Revolution through Evolution

Internet.org: What The Buzz Is All About?

What happens when the youngest billionaire in the world and the top minds of six other tech companies come together? Yes! of course they sip Champaign, but what else? They come up with crazy ideas and then decide to put their R&D teams to work and try to make that idea into a world class product. Internet.org was also a similar project, a stupid idea by the CEO of Facebook, and six others, who stood by him.

Internet.org is a global initiative by Facebook, partnered by Nokia, Media Tek, Qualcomm, Ericsson, Opera and Samsung to bring internet to the two-thirds of the worlds' population which still doesn't has access to the internet. In its current form, it is an application which allows users to access certain websites and web apps for free over their cellular network.

These include AccuWeather, BBC News, Facebook, Messenger, Google Search, Wikipedia, Facts for Life and UNICEF, as well as a number of locally-specific apps such as India Today. Okay! Okay! I hear you Terminator fan boys; this does sound like a small scale version of 'Skynet', but believe me, the worst that can happen here is you guys opening up the free Google Search service and search for risqué pics of Emilia Clarke(Yeah! I love her as Sarah Connor too. Cheers!).Jokes apart, on paper this does look like a really great way to bring internet to the people who have been deprived of the great virtual world which has become the life force of us 33% who have access to it. But is it really worth it?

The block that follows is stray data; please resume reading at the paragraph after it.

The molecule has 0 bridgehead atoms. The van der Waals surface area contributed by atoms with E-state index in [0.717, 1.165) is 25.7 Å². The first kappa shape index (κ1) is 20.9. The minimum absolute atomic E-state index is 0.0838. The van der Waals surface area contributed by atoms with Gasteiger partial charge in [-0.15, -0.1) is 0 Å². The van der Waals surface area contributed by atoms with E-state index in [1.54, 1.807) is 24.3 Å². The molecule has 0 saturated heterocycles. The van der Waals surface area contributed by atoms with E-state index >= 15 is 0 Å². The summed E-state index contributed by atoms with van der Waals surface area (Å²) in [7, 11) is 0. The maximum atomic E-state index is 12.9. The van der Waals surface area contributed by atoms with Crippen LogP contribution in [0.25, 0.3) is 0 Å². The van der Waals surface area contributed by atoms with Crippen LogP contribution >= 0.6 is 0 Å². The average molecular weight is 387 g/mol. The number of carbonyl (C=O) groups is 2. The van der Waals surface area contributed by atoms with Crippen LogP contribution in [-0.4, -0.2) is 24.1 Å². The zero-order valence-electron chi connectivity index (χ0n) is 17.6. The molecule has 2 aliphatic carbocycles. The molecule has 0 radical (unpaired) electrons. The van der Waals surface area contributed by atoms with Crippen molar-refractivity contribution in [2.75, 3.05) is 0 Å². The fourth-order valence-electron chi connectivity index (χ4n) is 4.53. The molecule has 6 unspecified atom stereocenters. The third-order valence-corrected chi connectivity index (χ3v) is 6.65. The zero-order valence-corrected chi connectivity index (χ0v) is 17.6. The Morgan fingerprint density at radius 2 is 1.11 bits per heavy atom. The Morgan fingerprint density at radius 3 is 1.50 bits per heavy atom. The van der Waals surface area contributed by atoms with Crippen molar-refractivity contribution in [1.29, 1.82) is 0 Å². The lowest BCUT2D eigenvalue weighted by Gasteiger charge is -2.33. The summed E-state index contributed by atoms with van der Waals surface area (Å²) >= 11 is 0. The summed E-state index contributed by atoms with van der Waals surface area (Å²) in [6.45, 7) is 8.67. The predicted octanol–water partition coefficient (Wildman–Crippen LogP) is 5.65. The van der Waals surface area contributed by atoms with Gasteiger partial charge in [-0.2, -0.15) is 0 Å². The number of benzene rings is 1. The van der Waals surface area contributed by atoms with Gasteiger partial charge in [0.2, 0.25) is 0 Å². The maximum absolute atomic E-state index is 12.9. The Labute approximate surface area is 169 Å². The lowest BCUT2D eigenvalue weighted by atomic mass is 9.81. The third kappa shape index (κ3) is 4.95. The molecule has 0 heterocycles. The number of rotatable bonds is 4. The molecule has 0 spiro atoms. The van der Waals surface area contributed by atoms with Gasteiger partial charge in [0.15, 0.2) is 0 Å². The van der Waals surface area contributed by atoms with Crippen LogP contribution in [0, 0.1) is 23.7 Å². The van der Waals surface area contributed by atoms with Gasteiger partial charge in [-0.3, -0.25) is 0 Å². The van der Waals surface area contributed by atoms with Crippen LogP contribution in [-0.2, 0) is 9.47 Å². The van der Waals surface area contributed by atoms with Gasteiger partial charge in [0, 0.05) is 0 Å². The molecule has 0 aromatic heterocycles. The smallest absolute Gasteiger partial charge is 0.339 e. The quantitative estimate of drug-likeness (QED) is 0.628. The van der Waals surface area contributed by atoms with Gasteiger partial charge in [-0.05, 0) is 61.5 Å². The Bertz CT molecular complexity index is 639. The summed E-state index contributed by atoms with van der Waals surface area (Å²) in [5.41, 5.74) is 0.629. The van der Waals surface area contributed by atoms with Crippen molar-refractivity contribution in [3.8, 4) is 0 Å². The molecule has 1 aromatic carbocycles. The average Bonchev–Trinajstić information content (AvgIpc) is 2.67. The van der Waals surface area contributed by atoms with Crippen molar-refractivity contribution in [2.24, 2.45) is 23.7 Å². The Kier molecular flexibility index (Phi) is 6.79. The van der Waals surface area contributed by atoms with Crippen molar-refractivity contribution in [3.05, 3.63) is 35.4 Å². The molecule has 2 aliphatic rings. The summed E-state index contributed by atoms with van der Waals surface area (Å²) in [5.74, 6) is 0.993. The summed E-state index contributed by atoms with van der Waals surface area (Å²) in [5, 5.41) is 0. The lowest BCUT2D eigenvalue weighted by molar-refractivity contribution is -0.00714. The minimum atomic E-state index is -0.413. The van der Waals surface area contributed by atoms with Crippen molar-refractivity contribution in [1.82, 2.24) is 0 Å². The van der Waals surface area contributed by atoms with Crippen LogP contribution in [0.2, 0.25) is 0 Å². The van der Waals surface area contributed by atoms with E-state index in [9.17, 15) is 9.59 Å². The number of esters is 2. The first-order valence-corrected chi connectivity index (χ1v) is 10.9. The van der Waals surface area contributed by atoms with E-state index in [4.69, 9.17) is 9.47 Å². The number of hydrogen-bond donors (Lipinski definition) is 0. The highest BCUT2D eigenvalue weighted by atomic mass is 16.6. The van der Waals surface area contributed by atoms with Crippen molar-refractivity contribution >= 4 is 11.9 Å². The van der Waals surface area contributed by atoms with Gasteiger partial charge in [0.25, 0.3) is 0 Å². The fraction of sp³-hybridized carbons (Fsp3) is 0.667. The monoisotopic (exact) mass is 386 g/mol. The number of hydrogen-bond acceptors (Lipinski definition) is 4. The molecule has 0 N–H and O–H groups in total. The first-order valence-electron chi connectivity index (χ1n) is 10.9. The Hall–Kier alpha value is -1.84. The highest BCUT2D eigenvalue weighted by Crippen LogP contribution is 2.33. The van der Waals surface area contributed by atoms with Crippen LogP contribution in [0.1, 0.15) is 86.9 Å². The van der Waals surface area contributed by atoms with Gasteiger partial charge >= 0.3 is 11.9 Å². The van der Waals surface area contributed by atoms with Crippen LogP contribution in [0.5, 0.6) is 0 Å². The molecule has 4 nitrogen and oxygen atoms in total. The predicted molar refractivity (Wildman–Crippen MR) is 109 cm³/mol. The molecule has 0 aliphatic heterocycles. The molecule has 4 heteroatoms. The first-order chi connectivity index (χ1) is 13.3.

Mark Zukerberg was very clear in his 20 page explanation of Internet.org that since 90% of the world's population lives in parts that are covered by some sort of cellular network and hence this is a viable solution to provide almost everyone with internet, only the people who live there know the state of wireless connectivity in their surroundings. Further, the other question it raises is that is this initiative threatening net neutrality? Some say yes; others, no. But with the definition of net neutrality itself very shady, I don't think we have a proper answer to this question.

So, should this initiative be supported by governments, tech companies and the people it is aimed at? Well sitting at home with an optical fiber plugged into my laptop, I don't think I am the best person in the world to answer that question, so I will leave this to my fellow mates, who are concerned with the implementation and distribution of such technology, to debate and decide what's best for the world.


Shantanu Saxena

A computer freak by passion and a writer by choice, I also tend to caress the outlines of poetry and fine arts. Also an avid follower of sports and a sportsman myself, I follow the principle of 'teamwork' very seriously.